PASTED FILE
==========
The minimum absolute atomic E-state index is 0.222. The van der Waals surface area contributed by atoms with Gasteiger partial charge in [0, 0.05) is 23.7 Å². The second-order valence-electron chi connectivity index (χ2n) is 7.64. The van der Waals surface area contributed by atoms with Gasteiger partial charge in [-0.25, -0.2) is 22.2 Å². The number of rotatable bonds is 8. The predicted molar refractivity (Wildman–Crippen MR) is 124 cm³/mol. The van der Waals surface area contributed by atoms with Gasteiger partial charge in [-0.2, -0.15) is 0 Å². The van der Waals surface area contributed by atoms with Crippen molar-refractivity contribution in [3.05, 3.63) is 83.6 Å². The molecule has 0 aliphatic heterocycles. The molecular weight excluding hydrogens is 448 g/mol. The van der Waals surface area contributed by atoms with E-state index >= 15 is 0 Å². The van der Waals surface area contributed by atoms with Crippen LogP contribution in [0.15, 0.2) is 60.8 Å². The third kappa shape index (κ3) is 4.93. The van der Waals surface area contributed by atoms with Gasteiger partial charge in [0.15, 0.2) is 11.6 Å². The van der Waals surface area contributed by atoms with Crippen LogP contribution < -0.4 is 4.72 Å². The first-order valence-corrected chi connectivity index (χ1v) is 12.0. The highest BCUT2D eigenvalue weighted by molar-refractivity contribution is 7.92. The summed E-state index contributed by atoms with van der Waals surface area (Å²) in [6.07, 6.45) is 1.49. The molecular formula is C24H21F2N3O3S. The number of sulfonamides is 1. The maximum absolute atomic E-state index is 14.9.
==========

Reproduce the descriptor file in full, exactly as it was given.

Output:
The minimum absolute atomic E-state index is 0.222. The van der Waals surface area contributed by atoms with Gasteiger partial charge in [0, 0.05) is 23.7 Å². The second-order valence-electron chi connectivity index (χ2n) is 7.64. The van der Waals surface area contributed by atoms with Gasteiger partial charge in [-0.25, -0.2) is 22.2 Å². The number of rotatable bonds is 8. The predicted molar refractivity (Wildman–Crippen MR) is 124 cm³/mol. The van der Waals surface area contributed by atoms with Gasteiger partial charge in [-0.2, -0.15) is 0 Å². The van der Waals surface area contributed by atoms with Crippen molar-refractivity contribution in [3.05, 3.63) is 83.6 Å². The molecule has 0 aliphatic heterocycles. The molecular weight excluding hydrogens is 448 g/mol. The van der Waals surface area contributed by atoms with E-state index >= 15 is 0 Å². The van der Waals surface area contributed by atoms with Crippen LogP contribution in [0.15, 0.2) is 60.8 Å². The third kappa shape index (κ3) is 4.93. The van der Waals surface area contributed by atoms with Gasteiger partial charge in [0.15, 0.2) is 11.6 Å². The van der Waals surface area contributed by atoms with Crippen LogP contribution < -0.4 is 4.72 Å². The first-order valence-corrected chi connectivity index (χ1v) is 12.0. The highest BCUT2D eigenvalue weighted by molar-refractivity contribution is 7.92. The summed E-state index contributed by atoms with van der Waals surface area (Å²) in [6.07, 6.45) is 1.49. The molecular formula is C24H21F2N3O3S. The number of sulfonamides is 1. The maximum absolute atomic E-state index is 14.9.